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The tragedy of Our Polluted Planet!

YOU ARE PROBABLY breathing polluted air this very minute! If you aren't, you ought to be very thankful. You are in a blessed, and rapidly shrinking minority.

And when you took your first drink of water this morning, chances are, it, too, was far from fresh. To be sure, it had probably been "purified" and officially approved as "safe."

But did its chemical, medicinal taste make you wonder where it came from? Did you have uneasy thoughts about who might have used it just a few hours before — and for what purpose?


Your Food, Too

When you sat down to your first meal today, what did you eat? It is almost certain that you ate at least some polluted food — and probably a lot more than you think.

You may be the rare exception who lives in a place where there is fresh air and pure water, but you are very rare indeed if your diet consists entirely of unpolluted, wholesome food.

Chances are, if you eliminated from your diet the sprayed, artificially colored and waxed fruits and vegetables — the chemically enriched, refined, colored and preserved breads and cereals — the pasteurized, homogenized, fortified and preserved dairy products — and the meat and eggs which came from animals polluted with stilbestrol, hormones, drugs and abnormal high-gain feeds, you would have almost nothing left!

You may not have thought of some of these things as pollutants. But that is, nevertheless, what they are.

But you don't just breathe the air, drink the water and eat the food which some other person has befouled, besmirched and contaminated. You — whoever you are — directly or indirectly contribute to pollution.

Have you ridden in a car, bus or airplane today? Do you smoke? Do you work in a factory that belches noxious fumes into the air all day long? Or one that spews effluent into a stream?

These are but a few of the common ways that the average person living in a civilized country today contributes to pollution every single day. Pollution is simply a built-in part of our modern, Twentieth Century way of life! Today's "B.C." methods of waste disposal are just not geared to modern congestion and modern industry.

We are so used to living in today's polluted world that it is difficult for us to realize how bad it really is.


The Shocking Facts

In a dramatic message to both houses of Congress on January 30, President Johnson warned that the battle for clean air alone will be lost in TEN YEARS unless drastic measures are taken at once!

"We are not even controlling today's level of pollution," the President reported. "Ten years from now, when industrial and waste disposal have increased and the number of automobiles in our streets and highways exceeds 110 million we shall have lost the battle for clean air unless we strengthen our regulatory and research efforts now.

"There is much to be done," continued the President, and we are losing ground. The air and water grows heavier with the debris of our spectacular civilization. The domain of nature shrinks before the demands of commerce."

The same kind of warning came recently from Vice President Humphrey. Mr. Humphrey stressed that air pollution alone has now become so enormous a problem in the United States that no one government agency and no single private interest group can possibly cope with it.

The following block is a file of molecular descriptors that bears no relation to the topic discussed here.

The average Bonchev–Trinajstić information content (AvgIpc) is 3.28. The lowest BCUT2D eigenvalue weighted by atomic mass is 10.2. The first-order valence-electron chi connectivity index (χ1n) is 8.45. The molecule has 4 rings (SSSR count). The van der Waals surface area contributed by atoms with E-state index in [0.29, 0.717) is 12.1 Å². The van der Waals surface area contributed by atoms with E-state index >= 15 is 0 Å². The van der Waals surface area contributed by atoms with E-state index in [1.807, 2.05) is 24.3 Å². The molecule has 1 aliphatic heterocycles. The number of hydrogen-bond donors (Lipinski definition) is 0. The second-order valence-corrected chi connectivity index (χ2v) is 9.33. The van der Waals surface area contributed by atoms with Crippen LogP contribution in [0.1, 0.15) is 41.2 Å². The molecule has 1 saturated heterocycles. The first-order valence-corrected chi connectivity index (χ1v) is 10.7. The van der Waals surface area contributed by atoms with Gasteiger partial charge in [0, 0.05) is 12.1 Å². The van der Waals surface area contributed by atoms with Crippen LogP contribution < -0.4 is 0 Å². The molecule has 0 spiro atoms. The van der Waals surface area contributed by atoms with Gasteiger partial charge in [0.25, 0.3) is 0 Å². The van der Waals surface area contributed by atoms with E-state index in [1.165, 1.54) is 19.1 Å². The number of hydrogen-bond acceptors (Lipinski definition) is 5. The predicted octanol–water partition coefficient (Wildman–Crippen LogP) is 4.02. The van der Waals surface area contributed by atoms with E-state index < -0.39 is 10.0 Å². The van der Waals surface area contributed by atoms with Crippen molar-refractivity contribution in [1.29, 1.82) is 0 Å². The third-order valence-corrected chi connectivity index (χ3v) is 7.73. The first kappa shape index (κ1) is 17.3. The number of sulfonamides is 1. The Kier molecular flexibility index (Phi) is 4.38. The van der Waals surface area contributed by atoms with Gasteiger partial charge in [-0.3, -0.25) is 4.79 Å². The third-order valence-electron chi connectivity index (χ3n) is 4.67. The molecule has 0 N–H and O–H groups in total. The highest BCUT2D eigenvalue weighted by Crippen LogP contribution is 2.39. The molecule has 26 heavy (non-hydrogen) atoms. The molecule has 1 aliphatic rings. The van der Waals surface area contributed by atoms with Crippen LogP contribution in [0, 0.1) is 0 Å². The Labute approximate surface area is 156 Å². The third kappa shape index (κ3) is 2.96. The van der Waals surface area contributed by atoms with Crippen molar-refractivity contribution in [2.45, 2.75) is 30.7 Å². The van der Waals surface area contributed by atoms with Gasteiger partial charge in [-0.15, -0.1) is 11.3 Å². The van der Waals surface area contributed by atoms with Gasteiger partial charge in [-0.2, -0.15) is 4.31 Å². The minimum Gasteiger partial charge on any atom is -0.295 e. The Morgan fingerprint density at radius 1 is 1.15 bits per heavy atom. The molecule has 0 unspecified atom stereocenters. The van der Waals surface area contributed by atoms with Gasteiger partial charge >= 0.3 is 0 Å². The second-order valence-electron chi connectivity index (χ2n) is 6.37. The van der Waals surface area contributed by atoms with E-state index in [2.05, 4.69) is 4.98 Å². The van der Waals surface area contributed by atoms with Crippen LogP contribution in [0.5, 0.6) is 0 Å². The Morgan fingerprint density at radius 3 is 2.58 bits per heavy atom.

At an air pollution conference attended by the Vice President, it was emphasized that 130 million tons of pollutants were spewed into the American air alone during 1966. If this airborne waste were to be put into cargo ships, it would require more than half of all the merchant vessels in the world to carry it! Of this vast amount approximately 85 million tons were attributable to automotive exhausts.


Survival at Stake

Other members of President Johnson's staff are also deeply concerned.

"Our continued survival" depends upon solving the problem of environmental pollution, Secretary of the Interior Stewart L. Udall told the National Petroleum Council recently.

"This is a strong statement," Udall said. But, he added: ". . . we must restore our air and our water resources to some tolerable state of purity or we shall as a nation surely suffocate in our own effluvia."

The truth about the tragic pollution of our air, water and land is not pleasant to report. But you need to know what is really happening on our Polluted Planet — and what the future holds.

Many articles have been written on the subject of pollution. But they all, it seems, conclude with dire warnings of gloom — or in unfounded optimism, which is even worse. The ultimate outcome has never been reported!


The Breath of Death

America's air is sick. But the U.S. holds no corner on the pollution market.

White-collar workers in West Germany's heavily industrialized Ruhr district are accustomed to carrying an extra shirt with them to work. They know the first one will be gray after half a day in the area's polluted air.

A smog-aggravated respiratory ailment, "Tokyo-Yokohama asthma," affects thousands in that giant Japanese megalopolis. Oxygen tanks have been installed at ten busy Tokyo intersections for use of traffic policemen who must stand for hours in the swirl of auto exhaust fumes. Every half hour the men have to take an "oxygen break."

Families have begun to move out of Johannesburg, South Africa, because of a gray smog blotting out the blood-red South African sun.

But polluted air is not a threat just to living things. It even destroys metal and stone! Four ancient Greek bronze horses in Venice's St. Mark's Square are being eaten away by polluted air. So is the famed "Cleopatra's Needle" in New York City. This monument successfully withstood more than three thousand years of wind-driven desert sand in Egypt. But New York's air is simply more than it can take.

In West Germany, workmen have been waging a battle since 1959 to save the historic Cologne Cathedral. Pollutants in the city's air have been crumbling the building's sandstone. In southern Germany, even the traditionally clear air of the Alps has occasionally been filled with gases from oil refineries located in the area.

In Madrid, Spain, the pall of smoke and dust is sometimes so great it is difficult to see from one side of a thoroughfare to the other.

The atmosphere over a number of South American cities is becoming increasingly contaminated. Major problems already exist in Sao Paulo, Brazil, and Santiago, . Chile. A potential problem is also expected in Buenos Aires, Argentina.